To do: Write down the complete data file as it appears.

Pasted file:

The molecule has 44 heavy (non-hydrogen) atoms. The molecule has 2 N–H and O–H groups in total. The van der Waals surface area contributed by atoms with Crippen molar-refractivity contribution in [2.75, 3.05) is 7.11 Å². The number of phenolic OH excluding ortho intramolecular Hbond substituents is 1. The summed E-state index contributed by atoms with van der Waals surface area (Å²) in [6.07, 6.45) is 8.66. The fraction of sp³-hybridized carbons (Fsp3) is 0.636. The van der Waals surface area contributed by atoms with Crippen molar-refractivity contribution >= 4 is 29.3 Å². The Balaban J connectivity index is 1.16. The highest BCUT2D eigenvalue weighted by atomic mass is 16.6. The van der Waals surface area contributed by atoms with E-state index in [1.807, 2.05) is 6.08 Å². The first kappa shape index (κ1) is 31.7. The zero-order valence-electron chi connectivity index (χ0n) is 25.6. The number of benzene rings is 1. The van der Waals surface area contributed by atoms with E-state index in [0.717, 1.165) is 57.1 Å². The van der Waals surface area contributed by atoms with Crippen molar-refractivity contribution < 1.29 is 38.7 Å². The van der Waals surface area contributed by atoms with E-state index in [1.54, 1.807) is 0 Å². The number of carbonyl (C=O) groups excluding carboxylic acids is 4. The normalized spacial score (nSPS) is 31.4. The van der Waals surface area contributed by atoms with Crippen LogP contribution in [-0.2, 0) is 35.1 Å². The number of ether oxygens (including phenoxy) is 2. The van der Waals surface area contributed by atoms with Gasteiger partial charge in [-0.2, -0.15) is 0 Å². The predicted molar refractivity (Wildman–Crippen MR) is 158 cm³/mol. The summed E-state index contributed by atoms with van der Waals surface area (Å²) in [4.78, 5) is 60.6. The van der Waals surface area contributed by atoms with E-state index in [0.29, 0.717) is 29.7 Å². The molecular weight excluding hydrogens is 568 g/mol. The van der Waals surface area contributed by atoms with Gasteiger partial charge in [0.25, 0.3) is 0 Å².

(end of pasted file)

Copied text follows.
The molecule has 44 heavy (non-hydrogen) atoms. The molecule has 2 N–H and O–H groups in total. The van der Waals surface area contributed by atoms with Crippen molar-refractivity contribution in [2.75, 3.05) is 7.11 Å². The number of phenolic OH excluding ortho intramolecular Hbond substituents is 1. The summed E-state index contributed by atoms with van der Waals surface area (Å²) in [6.07, 6.45) is 8.66. The fraction of sp³-hybridized carbons (Fsp3) is 0.636. The van der Waals surface area contributed by atoms with Crippen molar-refractivity contribution >= 4 is 29.3 Å². The Balaban J connectivity index is 1.16. The highest BCUT2D eigenvalue weighted by atomic mass is 16.6. The van der Waals surface area contributed by atoms with E-state index in [1.807, 2.05) is 6.08 Å². The first kappa shape index (κ1) is 31.7. The zero-order valence-electron chi connectivity index (χ0n) is 25.6. The number of benzene rings is 1. The van der Waals surface area contributed by atoms with E-state index in [0.717, 1.165) is 57.1 Å². The van der Waals surface area contributed by atoms with Crippen molar-refractivity contribution < 1.29 is 38.7 Å². The van der Waals surface area contributed by atoms with E-state index in [1.54, 1.807) is 0 Å². The number of carbonyl (C=O) groups excluding carboxylic acids is 4. The normalized spacial score (nSPS) is 31.4. The van der Waals surface area contributed by atoms with Crippen LogP contribution in [-0.2, 0) is 35.1 Å². The number of ether oxygens (including phenoxy) is 2. The van der Waals surface area contributed by atoms with Gasteiger partial charge in [-0.2, -0.15) is 0 Å². The predicted molar refractivity (Wildman–Crippen MR) is 158 cm³/mol. The summed E-state index contributed by atoms with van der Waals surface area (Å²) in [4.78, 5) is 60.6. The van der Waals surface area contributed by atoms with E-state index in [0.29, 0.717) is 29.7 Å². The molecular weight excluding hydrogens is 568 g/mol. The van der Waals surface area contributed by atoms with Gasteiger partial charge in [0.25, 0.3) is 0 Å².